Hunan is one of the Eight Great Traditions of Chinese cuisine and is well known for its hot spicy flavor, fresh aroma and deep color. Common cooking techniques include stewing, frying, pot-roasting, braising, and smoking. Due to the high agricultural output of the region, ingredients for Hunan dishes are many and varied. The history of the cooking skills employed in Hunan cuisine dates back many centuries. During the course of its history, Hunan cuisine assimilated a variety of local forms, eventually evolving into its own style. It now contains more than 4,000 dishes.
Geographical Influences in Hunan CuisineHunan is a land of gentle hills, capable of producing a great deal of food. The northeastern section of Hunan falls in the the Middle Yangtze Plain, a fertile agricultural area. Chinas second largest lake, Dongting Lake, is located in the far northeast portion of Hunan province.
Also known as Xiang Cai, Hunan cuisine has already developed into a famous culinary school in China. Hunan dishes consist of local dishes from the Xiangjiang River area, Dongting Lake area and Western Hunan mountain area.
Characteristics of Hunan Cuisine
Hunan cuisine utilizes smoked and curing food in its dishes. Hunan is known for its liberal use of chilli peppers, shallots and garlic. Many Hunan dishes are characterized by a strongly flavored brown sauce. Some rely on sweetness from ingredients such as honey; sweet and sour sauces are also characteristic of the style.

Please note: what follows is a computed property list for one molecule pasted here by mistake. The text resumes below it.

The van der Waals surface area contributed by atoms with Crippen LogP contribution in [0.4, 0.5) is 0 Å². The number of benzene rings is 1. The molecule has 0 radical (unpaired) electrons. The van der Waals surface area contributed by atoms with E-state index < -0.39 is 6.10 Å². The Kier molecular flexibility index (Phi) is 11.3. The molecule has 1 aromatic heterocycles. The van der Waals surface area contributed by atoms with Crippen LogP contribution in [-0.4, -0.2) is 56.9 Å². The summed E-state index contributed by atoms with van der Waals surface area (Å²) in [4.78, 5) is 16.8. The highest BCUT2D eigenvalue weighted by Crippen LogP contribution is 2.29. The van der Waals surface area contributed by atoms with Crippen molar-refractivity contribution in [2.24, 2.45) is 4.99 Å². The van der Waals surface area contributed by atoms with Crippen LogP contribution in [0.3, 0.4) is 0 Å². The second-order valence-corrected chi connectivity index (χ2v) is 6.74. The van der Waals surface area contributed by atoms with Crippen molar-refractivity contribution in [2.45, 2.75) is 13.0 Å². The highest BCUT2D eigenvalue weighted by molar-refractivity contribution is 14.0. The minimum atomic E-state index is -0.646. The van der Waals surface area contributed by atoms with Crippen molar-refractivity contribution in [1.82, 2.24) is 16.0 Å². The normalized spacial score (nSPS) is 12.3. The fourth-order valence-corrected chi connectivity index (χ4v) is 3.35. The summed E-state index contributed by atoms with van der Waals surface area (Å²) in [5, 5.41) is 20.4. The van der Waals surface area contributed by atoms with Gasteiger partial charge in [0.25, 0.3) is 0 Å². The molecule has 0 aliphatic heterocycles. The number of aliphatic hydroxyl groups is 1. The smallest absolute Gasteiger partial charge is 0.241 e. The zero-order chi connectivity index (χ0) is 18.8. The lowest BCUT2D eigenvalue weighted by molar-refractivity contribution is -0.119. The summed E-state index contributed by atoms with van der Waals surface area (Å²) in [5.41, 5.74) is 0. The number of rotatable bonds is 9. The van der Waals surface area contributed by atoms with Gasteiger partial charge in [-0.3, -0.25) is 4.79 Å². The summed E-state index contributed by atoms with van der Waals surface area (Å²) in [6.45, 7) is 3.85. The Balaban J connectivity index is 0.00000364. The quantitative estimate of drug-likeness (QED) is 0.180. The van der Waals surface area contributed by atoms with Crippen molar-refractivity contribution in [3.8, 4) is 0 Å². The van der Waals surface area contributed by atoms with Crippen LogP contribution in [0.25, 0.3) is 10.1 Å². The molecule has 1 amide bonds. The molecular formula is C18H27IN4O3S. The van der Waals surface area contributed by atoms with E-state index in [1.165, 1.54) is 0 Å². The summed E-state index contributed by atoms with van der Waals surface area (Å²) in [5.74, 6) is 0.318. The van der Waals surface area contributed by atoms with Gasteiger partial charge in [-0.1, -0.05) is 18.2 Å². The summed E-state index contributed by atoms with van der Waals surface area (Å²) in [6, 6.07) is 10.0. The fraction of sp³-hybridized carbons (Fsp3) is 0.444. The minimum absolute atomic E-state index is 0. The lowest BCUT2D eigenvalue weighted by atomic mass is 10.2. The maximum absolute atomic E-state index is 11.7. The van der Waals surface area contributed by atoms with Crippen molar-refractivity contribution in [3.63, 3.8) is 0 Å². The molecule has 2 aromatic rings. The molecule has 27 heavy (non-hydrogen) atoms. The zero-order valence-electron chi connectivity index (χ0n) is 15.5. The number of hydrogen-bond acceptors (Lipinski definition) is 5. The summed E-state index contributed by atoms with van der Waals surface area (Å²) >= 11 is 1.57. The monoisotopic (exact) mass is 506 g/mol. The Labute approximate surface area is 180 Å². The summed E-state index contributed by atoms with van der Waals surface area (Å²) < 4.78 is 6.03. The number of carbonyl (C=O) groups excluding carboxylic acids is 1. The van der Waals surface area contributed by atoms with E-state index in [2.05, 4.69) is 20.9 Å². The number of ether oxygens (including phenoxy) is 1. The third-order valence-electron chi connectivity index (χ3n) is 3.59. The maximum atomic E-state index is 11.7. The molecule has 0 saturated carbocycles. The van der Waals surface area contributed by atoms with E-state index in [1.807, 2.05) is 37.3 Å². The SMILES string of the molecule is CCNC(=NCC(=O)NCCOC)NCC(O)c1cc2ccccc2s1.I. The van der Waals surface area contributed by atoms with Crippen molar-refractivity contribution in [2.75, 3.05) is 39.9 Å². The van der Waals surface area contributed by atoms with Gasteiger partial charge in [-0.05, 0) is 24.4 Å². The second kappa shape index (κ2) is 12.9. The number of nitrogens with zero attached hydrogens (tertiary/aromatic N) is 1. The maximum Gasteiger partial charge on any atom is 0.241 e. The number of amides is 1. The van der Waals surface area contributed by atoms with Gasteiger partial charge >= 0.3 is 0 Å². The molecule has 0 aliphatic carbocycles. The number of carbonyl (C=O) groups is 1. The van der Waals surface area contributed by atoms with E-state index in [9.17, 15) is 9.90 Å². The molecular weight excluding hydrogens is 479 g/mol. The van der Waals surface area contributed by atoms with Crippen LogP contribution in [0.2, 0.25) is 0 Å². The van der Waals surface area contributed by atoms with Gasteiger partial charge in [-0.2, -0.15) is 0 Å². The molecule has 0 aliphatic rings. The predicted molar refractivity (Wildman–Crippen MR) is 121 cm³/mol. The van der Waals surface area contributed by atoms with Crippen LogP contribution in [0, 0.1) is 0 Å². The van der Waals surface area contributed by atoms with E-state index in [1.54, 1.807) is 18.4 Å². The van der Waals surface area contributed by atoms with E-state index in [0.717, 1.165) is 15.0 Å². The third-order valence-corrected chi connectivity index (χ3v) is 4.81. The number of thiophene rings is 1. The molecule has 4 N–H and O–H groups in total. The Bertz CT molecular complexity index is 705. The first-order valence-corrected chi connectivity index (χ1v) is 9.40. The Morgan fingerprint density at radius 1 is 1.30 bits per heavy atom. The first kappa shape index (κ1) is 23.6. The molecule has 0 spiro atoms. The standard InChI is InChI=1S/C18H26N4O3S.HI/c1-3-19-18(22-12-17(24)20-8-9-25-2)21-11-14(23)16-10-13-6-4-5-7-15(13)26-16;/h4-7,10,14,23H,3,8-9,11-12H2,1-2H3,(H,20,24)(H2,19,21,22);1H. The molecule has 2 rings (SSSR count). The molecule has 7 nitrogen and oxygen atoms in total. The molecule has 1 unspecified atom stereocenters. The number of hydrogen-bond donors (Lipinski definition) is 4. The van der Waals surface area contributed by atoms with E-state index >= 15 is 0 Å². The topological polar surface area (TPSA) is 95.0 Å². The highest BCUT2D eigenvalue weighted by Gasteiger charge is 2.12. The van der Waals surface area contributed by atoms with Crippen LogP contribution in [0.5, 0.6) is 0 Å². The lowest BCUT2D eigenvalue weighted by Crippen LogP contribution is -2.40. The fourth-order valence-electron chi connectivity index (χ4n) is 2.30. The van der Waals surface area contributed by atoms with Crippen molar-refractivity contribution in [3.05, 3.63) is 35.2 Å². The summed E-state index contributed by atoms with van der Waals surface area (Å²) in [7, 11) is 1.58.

Hunan food takes curing, simmering, steaming and stewing as the main cooking methods. Dishes of this style are usually tinged with a sour and spicy flavor.
Popular Regional Dishes
Hunan’s culinary repertoire consists of more than 4,000 dishes, including Dong’an Chicken, Crispy Duck, Orange Beef, and Spicy Frog’s Legs.
Difference Between Hunan and Szechuan Cuisines
People often get Hunan style confused with Szechuan style Chinese food. Hunan cuisine dishes are often more oily and look darker than Szechuan cuisine dishes. Both Hunan and Szechuan cuisine make extensive use of chili’s, to cleanse the palate and to cope with the humid climate. However, while Szechuan recipes frequently call for chile bean paste, Hunan dishes are normally made with fresh chili peppers, including the seeds and membranes which contain most of the heat.
Humbly submitted for your consumption,
—Mee Magnum (“Chop! Chop!”)